OpenBSD at HiDPI!

Some of the recent work done by the core OpenBSD developers is really incredible.  Specifically, the work that has been done for EFI booting of more “modern” hardware has started to open up a whole new vista of machines that we can run our favourite operating system on.

I normally rock the Lenovo Thinkpad x220 and find it to be an outstanding machine for both general purpose computing and software development.  However, I have a Macbook Pro 11,1 (Haswell Retina laptop manufactured in late 2013) that I have tried (and failed) in the past to put OpenBSD on.  The challenge came from the fact that this particular laptop has USB 3 but not USB 2.  The symptom of this is that you are able to use the builtin keyboard when you hit the initial “boot” prompt, but after loading the installer, the keyboard is non-responsive.  Using an external USB keyboard didn’t help because the problem is in how the operating system talks to the USB 3 controller.

I started seeing traffic on the misc@ mailing list about people having success with Macbook Air models and the new 12″ Macbook (all very recent vintage machines), so I thought I’d give it a try again.  In the end I was able to get everything working really well with a Gnome desktop that did the right thing for the HiDPI retina screen and everything (well, almost everything, I did have to use a USB dongle for WiFi because the builtin one wasn’t recognized).

So given that I had a functional, nearly modern laptop what else should I do but reformat the hard drive and start over!  I figured that it would be a nice thing to do for the community to start this bad boy from scratch and document all of the steps along the way.  Therefore I turned it off, held down on Command+R and powered it up.  For the non cultists reading this, that puts the laptop in “Internet Recovery” mode where you can attach to a WiFi network and it will give you all of the tools to repartition the drive and install the operating system over the Internet.  Slooooowwwwwwlllllyyyyyy…..

Once I had the operating system reinstalled and verified that a reboot worked, I figured I was at a clean starting point. Since I want to make my life hard, I thought it would be fun to preserve Mac OS X on this machine and dual boot.  To make that happen, I need to shrink the partition and create a new one in the free space created. Unfortunately I could not get that to work to save my life – it always would try to boot the Boot Camp partition as bios and not as EFI which, on my laptop would hang trying to configure a mystery second processor (cpu1) in the system.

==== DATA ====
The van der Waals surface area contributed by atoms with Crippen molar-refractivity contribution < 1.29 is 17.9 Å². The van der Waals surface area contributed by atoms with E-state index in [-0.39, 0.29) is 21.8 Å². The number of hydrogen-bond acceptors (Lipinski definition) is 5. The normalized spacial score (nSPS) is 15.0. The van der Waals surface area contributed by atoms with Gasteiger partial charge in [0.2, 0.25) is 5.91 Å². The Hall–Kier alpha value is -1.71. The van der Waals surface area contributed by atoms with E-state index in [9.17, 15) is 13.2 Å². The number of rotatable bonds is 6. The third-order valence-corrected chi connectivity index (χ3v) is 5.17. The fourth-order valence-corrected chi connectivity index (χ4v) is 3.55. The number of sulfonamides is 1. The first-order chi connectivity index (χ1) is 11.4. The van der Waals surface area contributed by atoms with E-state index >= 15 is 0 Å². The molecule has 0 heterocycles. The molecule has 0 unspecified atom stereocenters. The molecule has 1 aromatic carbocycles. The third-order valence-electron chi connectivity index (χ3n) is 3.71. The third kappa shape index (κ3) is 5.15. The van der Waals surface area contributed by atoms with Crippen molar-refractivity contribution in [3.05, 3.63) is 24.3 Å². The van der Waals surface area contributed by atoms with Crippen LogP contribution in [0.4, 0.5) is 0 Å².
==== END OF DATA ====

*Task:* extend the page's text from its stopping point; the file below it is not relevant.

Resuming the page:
Given that, I decided to make my life simple and go back to a single-boot system (which I really wanted anyhow).  I leveraged the howto was written by Jasper Lievisse Adriaanse to get the EFI bits on the disk.  I’ll detail it step by step here.

First, I created a thumb drive with the latest install58.fs snapshot on it from my favorite Canadian mirror.  I then rebooted the laptop with the “Option” key held down and picked the “EFI Boot” partition off of the thumb drive.  You’ll be astonished how small the text is so break out those reading glasses if you are over 40 like me!

Once I hit the first prompt from the installer, I jumped to the shell and ran this:

# fdisk -i -b 960 sd0
Do you wish to write new MBR and partition table? [n] y

Now I like to run an encrypted boot drive, so from my favorite tutorial from the site, I did the following:

# disklabel -E sd0
> a b
offset: [1024]
size: [xxxxx] 32g
FS type: [swap]
> a a
offset: [xxxxx]
size: [xxxxx] *
FS type: [4.2BSD] RAID
> w
> q
# bioctl -c C -l /dev/sd0a softraid0

Make sure you pick a good passphrase that you can remember but would be hard to guess or brute force.  Make a note of what your CRYPTO volume is attached as.  In my case that is sd2 – this is the “drive” I will be installing to.